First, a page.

Aleppo: Syrian rebels okay 48-hour truce 'if implemented nationwide'
But the truce must be expanded and include all Syrian areas coming under bombardment, General Ahmad Berri, rebel Free Syrian Army chief of staff, told The New Arab on Thursday, adding that aid must also be allowed into areas besieged by the regime such as Daraya, Madaya and al-Waer.
"The opposition agree to open a humanitarian corridor in Aleppo through the Ramussa district, and would oversee deliver of aid to civilians in both rebel- and regime-held areas," he added.
Berri accused the international community and Russia of helping the regime through ceasefire requests whenever its forces go on the defensive. "We did not see the same when the regime besieged more than 300,000 civilians in [rebel-held] eastern Aleppo," he said.
Earlier, Staffan de Mistura said a 48-hour pause in fighting in the northern city of Aleppo was the main goal for a meeting Thursday of major and regional powers tasked with resurrecting a collapsed cessation of hostilities accord.
Aid convoys have been unable to reach civilians trapped in besieged areas of Syria this month and a humanitarian task force has been suspended to prod big powers to double down on securing a ceasefire, the UN peace envoy on Syria said.
"That would require some heavy lifting from not only the two co-chairs (Russia and the United States) but also those who have an influence on those who are fighting on the ground." Russia and the United States back opposite sides in the civil war.
|Aleppo, split into rebel- and government-controlled areas, has become the focus of fighting in Syria's five-year civil war
De Mistura spoke after suspending the weekly meeting of the humanitarian task force after eight minutes "as a sign of deep unhappiness" with the failure to restore calm to enable aid deliveries to stricken civilians in besieged districts.
The European Union's top diplomat, Federica Mogherini, also called for an immediate halt to fighting in Aleppo to allow for medical evacuations, aid deliveries and necessary repairs to water and electricity infrastructure.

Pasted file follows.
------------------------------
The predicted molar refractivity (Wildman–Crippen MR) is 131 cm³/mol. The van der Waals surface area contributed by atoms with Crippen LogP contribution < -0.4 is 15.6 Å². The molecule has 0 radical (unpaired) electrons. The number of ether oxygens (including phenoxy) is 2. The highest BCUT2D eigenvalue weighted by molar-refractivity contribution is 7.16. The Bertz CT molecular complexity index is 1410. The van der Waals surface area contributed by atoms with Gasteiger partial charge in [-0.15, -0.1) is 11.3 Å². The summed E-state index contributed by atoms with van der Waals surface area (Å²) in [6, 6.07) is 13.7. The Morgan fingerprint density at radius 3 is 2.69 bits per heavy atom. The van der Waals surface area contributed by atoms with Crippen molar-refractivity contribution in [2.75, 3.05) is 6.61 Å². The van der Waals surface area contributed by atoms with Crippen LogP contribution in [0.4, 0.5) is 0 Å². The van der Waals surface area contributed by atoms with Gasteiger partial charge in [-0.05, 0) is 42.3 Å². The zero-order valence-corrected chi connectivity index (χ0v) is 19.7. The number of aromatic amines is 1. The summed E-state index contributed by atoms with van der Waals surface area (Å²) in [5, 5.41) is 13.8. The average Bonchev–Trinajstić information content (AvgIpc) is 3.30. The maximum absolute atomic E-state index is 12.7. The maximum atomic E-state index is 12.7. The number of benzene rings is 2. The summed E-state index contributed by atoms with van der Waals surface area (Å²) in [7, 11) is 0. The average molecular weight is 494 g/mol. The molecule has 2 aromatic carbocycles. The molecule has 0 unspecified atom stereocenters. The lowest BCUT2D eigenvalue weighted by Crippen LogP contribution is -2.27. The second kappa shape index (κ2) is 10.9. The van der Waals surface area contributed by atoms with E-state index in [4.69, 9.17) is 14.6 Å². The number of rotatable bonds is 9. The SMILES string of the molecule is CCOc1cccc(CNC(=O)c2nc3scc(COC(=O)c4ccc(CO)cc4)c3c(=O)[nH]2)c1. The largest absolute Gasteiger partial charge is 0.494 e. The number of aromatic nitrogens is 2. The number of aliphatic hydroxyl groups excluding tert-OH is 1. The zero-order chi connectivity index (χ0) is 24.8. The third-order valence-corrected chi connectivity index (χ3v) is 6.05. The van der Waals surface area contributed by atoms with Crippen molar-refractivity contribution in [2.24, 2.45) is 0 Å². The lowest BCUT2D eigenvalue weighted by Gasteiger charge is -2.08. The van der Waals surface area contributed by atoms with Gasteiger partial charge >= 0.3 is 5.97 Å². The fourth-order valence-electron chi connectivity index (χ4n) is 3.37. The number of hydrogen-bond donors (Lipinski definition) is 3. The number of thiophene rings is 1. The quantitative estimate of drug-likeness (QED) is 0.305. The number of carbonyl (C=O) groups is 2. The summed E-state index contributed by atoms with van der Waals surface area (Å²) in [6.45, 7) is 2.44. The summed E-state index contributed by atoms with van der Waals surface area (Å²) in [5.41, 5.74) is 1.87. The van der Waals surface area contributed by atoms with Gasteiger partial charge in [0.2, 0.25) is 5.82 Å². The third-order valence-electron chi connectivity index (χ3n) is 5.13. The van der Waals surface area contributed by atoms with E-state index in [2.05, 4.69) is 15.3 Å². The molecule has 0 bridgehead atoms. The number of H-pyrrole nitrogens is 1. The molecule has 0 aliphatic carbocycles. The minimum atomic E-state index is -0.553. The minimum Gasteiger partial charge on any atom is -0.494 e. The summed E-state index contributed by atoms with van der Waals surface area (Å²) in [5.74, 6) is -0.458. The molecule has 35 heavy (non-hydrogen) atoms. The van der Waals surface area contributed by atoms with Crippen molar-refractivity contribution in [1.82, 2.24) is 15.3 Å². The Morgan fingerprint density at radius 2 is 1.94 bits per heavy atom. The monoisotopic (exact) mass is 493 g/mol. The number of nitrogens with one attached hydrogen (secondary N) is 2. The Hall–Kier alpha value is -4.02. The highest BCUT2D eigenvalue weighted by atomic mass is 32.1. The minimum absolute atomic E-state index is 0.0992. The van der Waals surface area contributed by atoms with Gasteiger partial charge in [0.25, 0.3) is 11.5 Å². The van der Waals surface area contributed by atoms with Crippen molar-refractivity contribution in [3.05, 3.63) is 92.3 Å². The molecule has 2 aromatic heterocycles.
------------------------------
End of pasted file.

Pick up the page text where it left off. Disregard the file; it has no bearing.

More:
Aleppo, split into rebel- and government-controlled areas, has become the focus of fighting in Syria's five-year civil war. Up to two million people on both sides lack access to clean water after infrastructure was damaged in bombing.
Escalating violence in what was Syria's most populous pre-war city and biggest commercial hub has caused Geneva peace talks overseen by De Mistura to break down.
The Syrian opposition has said it wants to see a credible pause in the bloodshed, as well as improved humanitarian aid access, before peace talks can resume.
Around 590,200 people are now living in besieged areas of Syria, according to UN figures.
Aid convoys have ground to a halt during August, and the only supplies being delivered are by air drops to Deir ez-Zor, the government-controlled city of 200,000 in the east under siege by IS, de Mistura said.
Moreover, no aid has reached four besieged towns covered by a local agreement in the last 110 days, he said. These were rebel-besieged al-Foua and Kefraya in Idlib province, and government-besieged Madaya and Zabadani near Damascus.
"The pause should also be accompanied by humanitarian aid ... and evacuation of medical cases," de Mistura said.
In all, 16 patients in Madaya and 15 in al-Foua and Kefraya are awaiting emergency medical evacuation, the WHO representative in Damascus Elizabeth Hoff said.
"The government is in total agreement with the evacuation and the (Syrian Arab Red Crescent) is working with different armed opposition groups to make sure we have evacuations as soon as possible ... I hope Friday," Hoff told Reuters.